26  The poor shall eat and be satisfied; •

   those who seek the Lord shall praise him;

      their hearts shall live for ever.

27  All the ends of the earth

      shall remember and turn to the Lord, •

   and all the families of the nations shall bow before him.

28  For the kingdom is the Lord’s •

   and he rules over the nations.

29  How can those who sleep in the earth

      bow down in worship, •

   or those who go down to the dust kneel before him?

30  He has saved my life for himself;

      my descendants shall serve him; •

   this shall be told of the Lord for generations to come.

31  They shall come and make known his salvation,

      to a people yet unborn, •

   declaring that he, the Lord, has done it.

Psalm 22


Beloved, let us love one another, because love is from God; everyone who loves is born of God and knows God. Whoever does not love does not know God, for God is love. God’s love was revealed among us in this way: God sent his only Son into the world so that we might live through him. In this is love, not that we loved God but that he loved us and sent his Son to be the atoning sacrifice for our sins. Beloved, since God loved us so much, we also ought to love one another. No one has ever seen God; if we love one another, God lives in us, and his love is perfected in us.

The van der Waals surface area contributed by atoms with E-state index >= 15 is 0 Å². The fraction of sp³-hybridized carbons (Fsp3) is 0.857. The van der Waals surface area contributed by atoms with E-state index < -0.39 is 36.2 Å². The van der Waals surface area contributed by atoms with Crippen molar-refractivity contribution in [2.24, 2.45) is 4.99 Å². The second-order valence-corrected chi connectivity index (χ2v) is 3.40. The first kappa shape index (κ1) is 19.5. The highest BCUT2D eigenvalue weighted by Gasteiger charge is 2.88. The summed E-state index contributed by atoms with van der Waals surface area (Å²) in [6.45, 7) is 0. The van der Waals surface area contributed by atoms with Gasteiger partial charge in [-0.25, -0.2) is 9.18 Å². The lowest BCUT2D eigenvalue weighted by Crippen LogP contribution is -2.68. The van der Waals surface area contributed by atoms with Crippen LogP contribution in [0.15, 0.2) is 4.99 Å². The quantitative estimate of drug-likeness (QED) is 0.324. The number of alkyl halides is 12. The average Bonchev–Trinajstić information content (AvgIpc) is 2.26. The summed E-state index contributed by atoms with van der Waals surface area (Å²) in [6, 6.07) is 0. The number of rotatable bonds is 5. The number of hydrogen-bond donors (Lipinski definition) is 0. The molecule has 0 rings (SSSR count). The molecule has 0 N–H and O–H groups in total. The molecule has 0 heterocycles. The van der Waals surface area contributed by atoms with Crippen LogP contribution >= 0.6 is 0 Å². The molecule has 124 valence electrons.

By this we know that we abide in him and he in us, because he has given us of his Spirit. And we have seen and do testify that the Father has sent his Son as the Saviour of the world. God abides in those who confess that Jesus is the Son of God, and they abide in God. So we have known and believe the love that God has for us.

God is love, and those who abide in love abide in God, and God abides in them. Love has been perfected among us in this: that we may have boldness on the day of judgement, because as he is, so are we in this world. There is no fear in love, but perfect love casts out fear; for fear has to do with punishment, and whoever fears has not reached perfection in love. We love because he first loved us. Those who say, ‘I love God’, and hate their brothers or sisters, are liars; for those who do not love a brother or sister whom they have seen, cannot love God whom they have not seen. The commandment we have from him is this: those who love God must love their brothers and sisters also.

1 John 4:7–21


‘I am the true vine, and my Father is the vine-grower. He removes every branch in me that bears no fruit. Every branch that bears fruit he prunes to make it bear more fruit. You have already been cleansed by the word that I have spoken to you. Abide in me as I abide in you. Just as the branch cannot bear fruit by itself unless it abides in the vine, neither can you unless you abide in me. I am the vine, you are the branches. Those who abide in me and I in them bear much fruit, because apart from me you can do nothing. Whoever does not abide in me is thrown away like a branch and withers; such branches are gathered, thrown into the fire, and burned. If you abide in me, and my words abide in you, ask for whatever you wish, and it will be done for you. My Father is glorified by this, that you bear much fruit and become my disciples.

John 15:1-8

Sermon on Easter 5

“In his humiliation justice was denied him.” This is a very strange verse, a verse I don’t immediately understand. Like the Ethiopian Eunuch, I would like Philip to sit by my side to explore the meaning of these words.